Mind games must be won before you can win the game
THE MIDDLE THIRD:MINDSET IS a huge thing. Go into a championship game with the wrong one and it will cost you. The landscape of the championship is changing with every passing weekend this year and so far, it’s the teams with the right mindset who are making the biggest impression.
And as Kildare found out on Sunday – and Dublin got reminded of – teams who go in thinking they only have to turn up are getting punished.
I was playing in a charity game for autism on Saturday above in Parnell Park and afterwards a few of us old so-called experts stood watching the Donegal v Tyrone game. And even though it wasn’t exactly the most fun game in the world to spend an hour in front of, the one thing everybody was impressed by was Donegal’s mindset. They were the same against Tyrone as they had been against Derry and against Cavan before them.
It doesn’t matter who the opposition is, they go out with the same mission – to empty themselves and play to their game plan.
Nobody would argue that they have the best collection of players in the country, but, the way they play, that doesn’t matter. They run, they tackle, they overwhelm the teams they play against. They take their points well when they get their chance and teams find it so, so hard to score against them.
It’s possible that before the year is out, some team will decide to kick long against them and will do it quickly and accurately enough to cause them problems in the full-back line, but nobody has yet. And until they do, Jimmy McGuinness and his team will keep rising.
Their mindset is their greatest strength. They go out there totally convinced of what they’re going to do for each other. They’re very focused, they don’t panic, they stick to their system. And the best thing about it is that everybody else knows all about it and tries to prepare accordingly.
Their attitude gives them a start on most teams even before a ball is kicked because everybody they come up against now is having to play the game on their terms. It’s a serious weapon to have in your locker.
The one concern I would have for Donegal is that there might not be a very long future in this level of intensity. Their bodies can take the punishment in the short term but can they do it in the medium and long term?
They had three fellas go down with hamstring twinges in the warm-up on Saturday and Neil McGee had to come off after three minutes. That’s obviously a bit of a freak occurrence but you’d have to worry about it in years to come.
Donegal have taken the Tyrone template and ramped it up even further, but how times over the past decade have we seen Tyrone’s season ruined by injuries? When they’ve had all their players fit and well they’ve been contenders but go through their best team from those years and you can’t name too many of them who haven’t had to do a good spell on the sidelines with injury. It can’t all just be coincidence.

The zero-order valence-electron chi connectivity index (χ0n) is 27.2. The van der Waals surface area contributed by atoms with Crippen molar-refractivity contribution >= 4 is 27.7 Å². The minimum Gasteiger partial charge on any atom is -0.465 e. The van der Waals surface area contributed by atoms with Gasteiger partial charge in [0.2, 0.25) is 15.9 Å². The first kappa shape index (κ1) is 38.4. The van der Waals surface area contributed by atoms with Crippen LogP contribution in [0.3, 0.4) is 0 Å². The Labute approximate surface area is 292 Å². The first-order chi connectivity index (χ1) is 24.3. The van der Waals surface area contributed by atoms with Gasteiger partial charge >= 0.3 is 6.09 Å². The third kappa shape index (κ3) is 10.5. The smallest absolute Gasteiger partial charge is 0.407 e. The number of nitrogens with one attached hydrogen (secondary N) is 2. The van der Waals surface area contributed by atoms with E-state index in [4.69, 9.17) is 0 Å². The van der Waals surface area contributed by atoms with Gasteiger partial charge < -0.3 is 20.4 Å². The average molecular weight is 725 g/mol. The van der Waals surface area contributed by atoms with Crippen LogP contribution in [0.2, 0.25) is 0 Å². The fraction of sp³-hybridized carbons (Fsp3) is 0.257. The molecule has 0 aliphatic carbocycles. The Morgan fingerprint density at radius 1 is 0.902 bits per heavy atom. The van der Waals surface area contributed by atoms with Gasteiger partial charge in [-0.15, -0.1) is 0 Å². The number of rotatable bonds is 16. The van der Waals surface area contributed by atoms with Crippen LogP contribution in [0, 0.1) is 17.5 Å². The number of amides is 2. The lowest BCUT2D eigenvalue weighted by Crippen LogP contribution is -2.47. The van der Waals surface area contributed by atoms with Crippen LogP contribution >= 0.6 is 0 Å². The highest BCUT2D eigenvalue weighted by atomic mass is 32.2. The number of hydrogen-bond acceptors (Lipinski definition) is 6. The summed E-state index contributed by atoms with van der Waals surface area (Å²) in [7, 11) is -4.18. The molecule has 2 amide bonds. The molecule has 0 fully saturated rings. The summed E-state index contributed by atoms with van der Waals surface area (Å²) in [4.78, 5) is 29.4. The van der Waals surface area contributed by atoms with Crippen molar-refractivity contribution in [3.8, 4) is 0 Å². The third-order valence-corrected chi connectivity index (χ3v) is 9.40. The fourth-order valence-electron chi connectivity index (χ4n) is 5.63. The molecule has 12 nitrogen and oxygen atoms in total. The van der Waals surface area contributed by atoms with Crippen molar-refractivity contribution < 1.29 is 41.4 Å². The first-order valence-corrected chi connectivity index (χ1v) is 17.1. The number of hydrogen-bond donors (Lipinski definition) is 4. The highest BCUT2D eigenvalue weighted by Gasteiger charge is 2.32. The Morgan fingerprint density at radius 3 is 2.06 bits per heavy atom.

But that’s for down the road.
For here and now, Donegal are going out for every game with a clear idea of what they want to do and how they want to do it. You’d be surprised at how far something that simple and straightforward will take a team. It will make them stand apart because not every team has it.
Even the very good teams struggle with their mindset from time to time. Take Dublin. They went out to play against Wexford on Sunday with their minds only half on the job. We all know how good the Brogans are, exceptional footballers both of them. But they just didn’t seem to want to put in the work on Sunday that they’ve done on other days.
At one stage, the corner back Michael Fitzsimons was coming out with the ball under the Cusack Stand and looking for someone to come and take it off him.
He needed either Alan or Bernard to come and make a hard run to give him an option, but neither of them did and he was bottled up in traffic. It just proved once again that Dublin are a pretty average team when they don’t work hard.
They were dug out by a few fellas who had the right attitude for what the day needed. Paul Flynn didn’t drop his guard once and gathered up some great ball from kick-outs. Michael Darragh Macauley had a huge effect off the bench and you’d have to think he will start the next day. But when neither of your midfielders is finishing out the game and even Stephen Cluxton is hitting loose kick-outs, you know that the mindset going into the game wasn’t right.
Wexford are one of the better Division Three teams but I don’t think they’re as close to Dublin as they looked on Sunday. The Dublin players were looking around them for others to pick up the slack and in the likes of Flynn, Macauley and Kevin McManamon, they found them. They went in with the wrong mindset but they got away with it.